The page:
Teen pregnancy rate plummets in Manitoba, still higher than national average

WINNIPEG – There’s been a “sharp drop” in teen pregnancies in Manitoba.

According to data in The 2019 RHA Indicators Atlas, published by the Manitoba Centre for Health Policy, fewer Manitoba teens are getting pregnant than in the past.

The report compared the teen pregnancy rate, which is measured per 1000 females aged 15 to 19, from two 5-year periods.

During the 2007 to 2012 period the rate was 44.5. The new data shows from 2012 to 2017, the teen pregnancy rate was 30.

“It’s a 33-per cent drop in the rate, from 45 to 30 and so it’s a real change in Manitoba,” said Randy Fransoo, senior research scientist at the Manitoba Centre for Health Policy. Fransoo is also an assistant professor of community health sciences at the University of Manitoba.

“The rates have been going down for a while, but in that whole time Manitoba has been one of the highest provinces in Canada,” he said. “In this time frame, the last 5 years in this report, we saw a really sharp drop.”

Fransoo said the Canadian rate for teen pregnancy is around 25.

“The Canadian rate has been declining over time as well, but what we are seeing now is the Manitoba rate is declining faster than the Canadian rate. So we may very well narrow that gap quickly,” he added.

The 2019 RHA Indicators Atlas does not delve into what may be impacting the change in teen pregnancy rates, but Fransoo did tell CTV News that from a public health perspective, for mom and baby, a lower teen pregnancy rate is better.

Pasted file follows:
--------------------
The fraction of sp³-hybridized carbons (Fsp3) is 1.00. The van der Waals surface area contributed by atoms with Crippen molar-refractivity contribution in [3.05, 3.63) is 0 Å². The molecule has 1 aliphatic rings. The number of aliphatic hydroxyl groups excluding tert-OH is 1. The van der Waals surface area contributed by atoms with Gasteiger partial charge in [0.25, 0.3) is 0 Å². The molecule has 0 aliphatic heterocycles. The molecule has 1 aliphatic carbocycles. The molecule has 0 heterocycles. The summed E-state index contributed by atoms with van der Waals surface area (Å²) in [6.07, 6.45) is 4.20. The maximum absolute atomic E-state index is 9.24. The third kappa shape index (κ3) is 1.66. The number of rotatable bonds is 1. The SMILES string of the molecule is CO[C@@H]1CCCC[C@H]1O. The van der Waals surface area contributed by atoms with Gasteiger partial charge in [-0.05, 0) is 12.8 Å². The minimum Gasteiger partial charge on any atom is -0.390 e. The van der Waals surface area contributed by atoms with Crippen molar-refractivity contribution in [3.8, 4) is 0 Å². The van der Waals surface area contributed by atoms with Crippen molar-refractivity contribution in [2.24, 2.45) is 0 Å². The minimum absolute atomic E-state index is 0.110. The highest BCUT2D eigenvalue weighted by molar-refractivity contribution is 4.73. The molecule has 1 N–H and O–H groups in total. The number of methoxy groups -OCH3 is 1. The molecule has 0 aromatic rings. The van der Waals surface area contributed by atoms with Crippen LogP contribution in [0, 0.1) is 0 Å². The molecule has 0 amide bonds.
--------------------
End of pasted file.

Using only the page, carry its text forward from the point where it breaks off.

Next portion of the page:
“Things are better for older moms than for teen moms,” he said. “So, completing school, being employed, and doing other things in their lives are all affected by early child bearing. But also for the children, there are issues that can come up during childbirth and in the first year of life and there are fewer of those kinds of complications when mom is a bit older.”

The data from the 2019 RHA Indicators Atlas showed a drop in the teen pregnancy rate across the province in all 5 RHAs, but the rate was highest in the Northern Regional Health Authority.

Some advocates are concerned by the difference in the rate up north compared to elsewhere in Manitoba.

“We are pleased that teen pregnancy rates are dropping, however are concerned about the disparity between northern and southern communities,” said Jared Star with the Sexuality Education Resource Centre in a statement to CTV News.

“This highlights the need for equitable access to health care for youth and comprehensive sexual and reproductive health services,” he said.

The centre, which provides education and resources for sexual health, said it does serves people in the north, “But more can be done to reach those communities.”